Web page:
• Reply 3 of 54
    robin huberrobin huber Posts: 3,198member
    Here's an idea. Let savvy young people work off the price of the phone by creating apps tailored to the Indian market.
  • Reply 4 of 54
    solipsismxsolipsismx Posts: 19,566member
    I thought I read recently (within the last couple weeks or so) that Samsung's shipments are way up in India, too.

    Here's an idea. Let savvy young people work off the price of the phone by creating apps tailored to the Indian market.

    Another idea: Create a factory in India so they can create Apple Stores in the big cities thus cutting out the multi-teir distribution system and lack of support that tech usually gets in India. I think the population that can buy will be in these larger cities and think it's likely more sufficient for the effort even if just a tiny portion of the population. Long term I think this could give Apple a presence in India that would make it appealing the way it is in China once the a strong middle class starts to really grow. Note: This is all a hypothesis. If this is in any way possible and viable for Apple I'm certain they would have conceived, researched and documented it long ago.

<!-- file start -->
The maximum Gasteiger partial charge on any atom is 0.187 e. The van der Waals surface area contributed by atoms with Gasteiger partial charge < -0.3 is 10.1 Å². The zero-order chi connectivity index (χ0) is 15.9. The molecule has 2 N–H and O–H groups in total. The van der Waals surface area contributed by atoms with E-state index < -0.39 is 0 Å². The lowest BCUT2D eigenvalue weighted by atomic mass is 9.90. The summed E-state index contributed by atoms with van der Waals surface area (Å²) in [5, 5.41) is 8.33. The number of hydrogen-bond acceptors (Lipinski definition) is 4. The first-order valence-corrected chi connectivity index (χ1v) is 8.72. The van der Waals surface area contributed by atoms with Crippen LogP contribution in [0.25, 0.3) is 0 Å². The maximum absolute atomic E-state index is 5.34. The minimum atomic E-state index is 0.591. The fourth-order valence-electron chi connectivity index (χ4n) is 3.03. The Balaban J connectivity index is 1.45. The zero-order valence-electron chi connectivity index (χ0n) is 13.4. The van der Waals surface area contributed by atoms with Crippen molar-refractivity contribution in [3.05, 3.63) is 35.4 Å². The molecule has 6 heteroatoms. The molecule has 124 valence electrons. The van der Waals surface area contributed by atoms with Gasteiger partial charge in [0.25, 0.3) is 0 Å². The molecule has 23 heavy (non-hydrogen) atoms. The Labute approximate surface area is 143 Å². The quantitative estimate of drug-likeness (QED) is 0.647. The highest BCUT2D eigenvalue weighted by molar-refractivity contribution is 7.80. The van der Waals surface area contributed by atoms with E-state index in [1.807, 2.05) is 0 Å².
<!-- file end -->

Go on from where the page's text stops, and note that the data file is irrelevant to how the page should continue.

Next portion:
• Reply 5 of 54
    souliisoulsouliisoul Posts: 827member


    HI All,


     


    As stated before Apple has to be aggressive in their pricing, since Indians LOVE Apple, but will not spend the 'western' prices to buy unless there is an incentative. Also you have so many cheap 'HIGH END smartphones' that may not give same quality of functionality as Apple (not talking Samsung or HTC, BB etc.), but locally manufactured and allow the 'middle class' to spent less and still feel like the person has a HIGH END smartphone, e.g http://www.micromaxinfo.com/mobiles/smartphones/canvas


     


    I would be very happy, If Apple open a store and of course the first would be in Mumbai ( not capital), but 40% revenue in India comes from this city.

  • Reply 6 of 54
    hmmhmm Posts: 3,405member

    Quote:

    Originally Posted by Robin Huber View Post



    Here's an idea. Let savvy young people work off the price of the phone by creating apps tailored to the Indian market.


    Indentured developer servitude? That seems a little extreme. How do you even measure the value? By app sales?

  • Reply 7 of 54
    spacepowerspacepower Posts: 208member
    Hmm this sounds like Apple using its offshore money to act like a bank or financier. Maybe overseas money should stay overseas? Apple is doing the same in China.